I also remembered straightening the horizon in one clip once, but could not remember how to do it any longer. I searched through all kinds of weird effects until I resorted to google, and immediately found a detailed reply to somebody’s desperate plea, and managed to sort it out with that advice. The difference is clear. Thus, not only did I change the rules by missing the proper time of the month, October, using a houseplant and performing indoors, I even used editing tools to correct the image, well, well. One can only wonder where I will end if I continue down this road…
The first version is murky and rather unpleasant to watch, although the composition and the fold of the scarf looks much nicer than in the second image, which is fairly sharp and “normal”. Both versions are available on the Research Catalogue, as small files, here. The interesting thing in the second version is the constant movement of the plant, due to my shivering. I remember it was painful to balance the pot, I had some strange cramp in my neck, but I could not imagine that I would be shaking that much. It looks funny, because it is as if the ivy would be shivering, trying to tell me to rest it on a more stable surface. After this ordeal it found safe place on top of a chest of drawers with some light, too.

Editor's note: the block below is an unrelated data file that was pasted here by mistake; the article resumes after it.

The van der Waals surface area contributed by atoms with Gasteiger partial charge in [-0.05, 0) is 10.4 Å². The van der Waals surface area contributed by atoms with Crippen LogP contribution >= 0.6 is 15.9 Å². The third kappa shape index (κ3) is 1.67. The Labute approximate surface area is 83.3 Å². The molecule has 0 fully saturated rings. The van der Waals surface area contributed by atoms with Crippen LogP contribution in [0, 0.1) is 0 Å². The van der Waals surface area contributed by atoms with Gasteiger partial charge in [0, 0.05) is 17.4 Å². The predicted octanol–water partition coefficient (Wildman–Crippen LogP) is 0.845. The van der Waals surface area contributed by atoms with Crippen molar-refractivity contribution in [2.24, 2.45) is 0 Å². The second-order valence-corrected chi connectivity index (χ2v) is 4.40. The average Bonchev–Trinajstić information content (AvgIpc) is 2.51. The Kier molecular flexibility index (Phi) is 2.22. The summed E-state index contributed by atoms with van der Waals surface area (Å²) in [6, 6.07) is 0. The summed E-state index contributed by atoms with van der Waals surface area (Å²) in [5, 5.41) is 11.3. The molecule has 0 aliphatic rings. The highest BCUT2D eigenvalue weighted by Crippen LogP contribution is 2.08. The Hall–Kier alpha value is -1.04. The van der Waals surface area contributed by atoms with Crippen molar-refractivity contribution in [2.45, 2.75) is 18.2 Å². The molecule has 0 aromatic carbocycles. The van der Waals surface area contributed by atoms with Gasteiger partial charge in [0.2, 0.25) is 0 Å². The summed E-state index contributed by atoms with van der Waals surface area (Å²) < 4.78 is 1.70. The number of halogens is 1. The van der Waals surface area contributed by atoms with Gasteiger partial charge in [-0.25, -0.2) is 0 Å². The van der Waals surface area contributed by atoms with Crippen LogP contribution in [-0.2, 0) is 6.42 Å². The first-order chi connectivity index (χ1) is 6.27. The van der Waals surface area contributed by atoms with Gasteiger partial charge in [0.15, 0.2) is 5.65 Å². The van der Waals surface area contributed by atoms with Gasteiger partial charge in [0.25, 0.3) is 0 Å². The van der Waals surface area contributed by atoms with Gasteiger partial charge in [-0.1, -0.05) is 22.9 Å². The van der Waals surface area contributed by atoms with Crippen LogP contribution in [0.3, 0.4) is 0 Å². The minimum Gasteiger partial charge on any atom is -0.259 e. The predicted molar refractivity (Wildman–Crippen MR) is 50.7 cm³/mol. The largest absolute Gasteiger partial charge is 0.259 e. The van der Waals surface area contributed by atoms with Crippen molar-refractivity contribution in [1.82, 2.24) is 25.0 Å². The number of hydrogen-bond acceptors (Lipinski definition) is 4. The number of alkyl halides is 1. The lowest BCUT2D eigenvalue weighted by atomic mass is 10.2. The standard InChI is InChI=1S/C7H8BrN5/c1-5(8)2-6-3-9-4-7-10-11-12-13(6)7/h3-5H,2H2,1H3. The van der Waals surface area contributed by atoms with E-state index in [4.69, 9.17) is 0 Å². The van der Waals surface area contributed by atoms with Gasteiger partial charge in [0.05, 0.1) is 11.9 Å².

Three mornings, after the rain, before the rain and – in rain. On Thursday morning the microphone was out-of-order, the battery was finished; luckily there was no wind, so I could record without it. I was surprised to see how the elm tree on the hill had lost a large part of its leaves, lying beneath it, brown and wrinkled, while other trees in the park were beautifully yellow or red. Many are still green, like the alder; the leaves will fall green, I suppose. On Friday the weather was almost clear, more chilly with a cold wind; water in pools on all the paths. And today, on Saturday the sky looked grey again. While I was walking down to the alder the drizzle started, and by the time I sat with the elm the rain was pouring down. On the way back I realised I had an umbrella with me, after all. My plan had been to continue to Harakka Island and revisit the cliff where I recorded Year of the Monkey in 2004-2005, and perhaps record the view on video, to use as the basis for a small essay. The rain made me change my mind. The ferry-boat will continue until 22 October, and I would like to record the cliff before that, so as to be on the safe side regarding possible storms. I hate the idea of having to row in rough sea. Anyway, there is still time. The essay is for the upcoming Research Day, on 8 November, organised by the project How to do Things with Performance. The call can be found here, and soon also the program. Before that there will be an other research day, more informal, on 27 October, called “With Plants”. There is no website, but the call is simple: